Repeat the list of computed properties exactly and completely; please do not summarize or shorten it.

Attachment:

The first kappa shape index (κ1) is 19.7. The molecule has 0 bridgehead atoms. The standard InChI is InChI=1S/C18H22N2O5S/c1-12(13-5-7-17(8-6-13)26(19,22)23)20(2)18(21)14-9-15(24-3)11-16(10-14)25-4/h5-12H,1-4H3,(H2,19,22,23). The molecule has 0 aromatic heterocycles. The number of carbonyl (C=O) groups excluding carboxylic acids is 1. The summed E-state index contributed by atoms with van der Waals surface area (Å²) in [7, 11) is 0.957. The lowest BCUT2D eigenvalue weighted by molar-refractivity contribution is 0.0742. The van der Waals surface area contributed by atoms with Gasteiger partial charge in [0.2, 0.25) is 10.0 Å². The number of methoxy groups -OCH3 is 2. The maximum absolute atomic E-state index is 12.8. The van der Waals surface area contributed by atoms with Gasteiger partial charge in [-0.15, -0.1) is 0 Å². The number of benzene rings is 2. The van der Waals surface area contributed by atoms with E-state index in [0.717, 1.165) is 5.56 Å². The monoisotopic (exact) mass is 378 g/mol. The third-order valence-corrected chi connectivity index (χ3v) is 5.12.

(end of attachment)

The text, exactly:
The first kappa shape index (κ1) is 19.7. The molecule has 0 bridgehead atoms. The standard InChI is InChI=1S/C18H22N2O5S/c1-12(13-5-7-17(8-6-13)26(19,22)23)20(2)18(21)14-9-15(24-3)11-16(10-14)25-4/h5-12H,1-4H3,(H2,19,22,23). The molecule has 0 aromatic heterocycles. The number of carbonyl (C=O) groups excluding carboxylic acids is 1. The summed E-state index contributed by atoms with van der Waals surface area (Å²) in [7, 11) is 0.957. The lowest BCUT2D eigenvalue weighted by molar-refractivity contribution is 0.0742. The van der Waals surface area contributed by atoms with Gasteiger partial charge in [0.2, 0.25) is 10.0 Å². The number of methoxy groups -OCH3 is 2. The maximum absolute atomic E-state index is 12.8. The van der Waals surface area contributed by atoms with Gasteiger partial charge in [-0.15, -0.1) is 0 Å². The number of benzene rings is 2. The van der Waals surface area contributed by atoms with E-state index in [0.717, 1.165) is 5.56 Å². The monoisotopic (exact) mass is 378 g/mol. The third-order valence-corrected chi connectivity index (χ3v) is 5.12.